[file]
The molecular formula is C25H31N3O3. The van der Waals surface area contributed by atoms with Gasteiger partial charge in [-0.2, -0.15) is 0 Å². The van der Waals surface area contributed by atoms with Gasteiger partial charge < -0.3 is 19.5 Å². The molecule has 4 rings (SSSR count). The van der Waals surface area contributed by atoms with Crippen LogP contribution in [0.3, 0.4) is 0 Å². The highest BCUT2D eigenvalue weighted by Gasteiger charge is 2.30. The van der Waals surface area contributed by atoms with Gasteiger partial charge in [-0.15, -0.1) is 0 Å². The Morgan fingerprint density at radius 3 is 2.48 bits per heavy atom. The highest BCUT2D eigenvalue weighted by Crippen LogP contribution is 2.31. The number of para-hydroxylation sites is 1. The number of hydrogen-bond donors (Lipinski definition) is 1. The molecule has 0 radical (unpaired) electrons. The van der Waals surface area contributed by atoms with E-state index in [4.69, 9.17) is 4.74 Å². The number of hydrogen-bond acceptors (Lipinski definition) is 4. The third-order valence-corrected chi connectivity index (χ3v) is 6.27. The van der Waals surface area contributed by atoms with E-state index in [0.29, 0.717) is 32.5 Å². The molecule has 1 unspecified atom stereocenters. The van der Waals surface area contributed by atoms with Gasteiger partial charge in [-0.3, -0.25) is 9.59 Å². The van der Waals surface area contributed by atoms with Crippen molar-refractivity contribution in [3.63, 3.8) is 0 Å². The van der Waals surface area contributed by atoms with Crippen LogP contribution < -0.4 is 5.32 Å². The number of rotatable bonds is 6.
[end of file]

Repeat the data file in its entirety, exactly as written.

The molecular formula is C25H31N3O3. The van der Waals surface area contributed by atoms with Gasteiger partial charge in [-0.2, -0.15) is 0 Å². The van der Waals surface area contributed by atoms with Gasteiger partial charge < -0.3 is 19.5 Å². The molecule has 4 rings (SSSR count). The van der Waals surface area contributed by atoms with Crippen LogP contribution in [0.3, 0.4) is 0 Å². The highest BCUT2D eigenvalue weighted by Gasteiger charge is 2.30. The van der Waals surface area contributed by atoms with Gasteiger partial charge in [-0.15, -0.1) is 0 Å². The Morgan fingerprint density at radius 3 is 2.48 bits per heavy atom. The highest BCUT2D eigenvalue weighted by Crippen LogP contribution is 2.31. The number of para-hydroxylation sites is 1. The number of hydrogen-bond donors (Lipinski definition) is 1. The molecule has 0 radical (unpaired) electrons. The van der Waals surface area contributed by atoms with E-state index in [4.69, 9.17) is 4.74 Å². The number of hydrogen-bond acceptors (Lipinski definition) is 4. The third-order valence-corrected chi connectivity index (χ3v) is 6.27. The van der Waals surface area contributed by atoms with E-state index in [0.29, 0.717) is 32.5 Å². The molecule has 1 unspecified atom stereocenters. The van der Waals surface area contributed by atoms with Gasteiger partial charge in [-0.3, -0.25) is 9.59 Å². The van der Waals surface area contributed by atoms with Crippen molar-refractivity contribution in [3.63, 3.8) is 0 Å². The van der Waals surface area contributed by atoms with Crippen LogP contribution < -0.4 is 5.32 Å². The number of rotatable bonds is 6.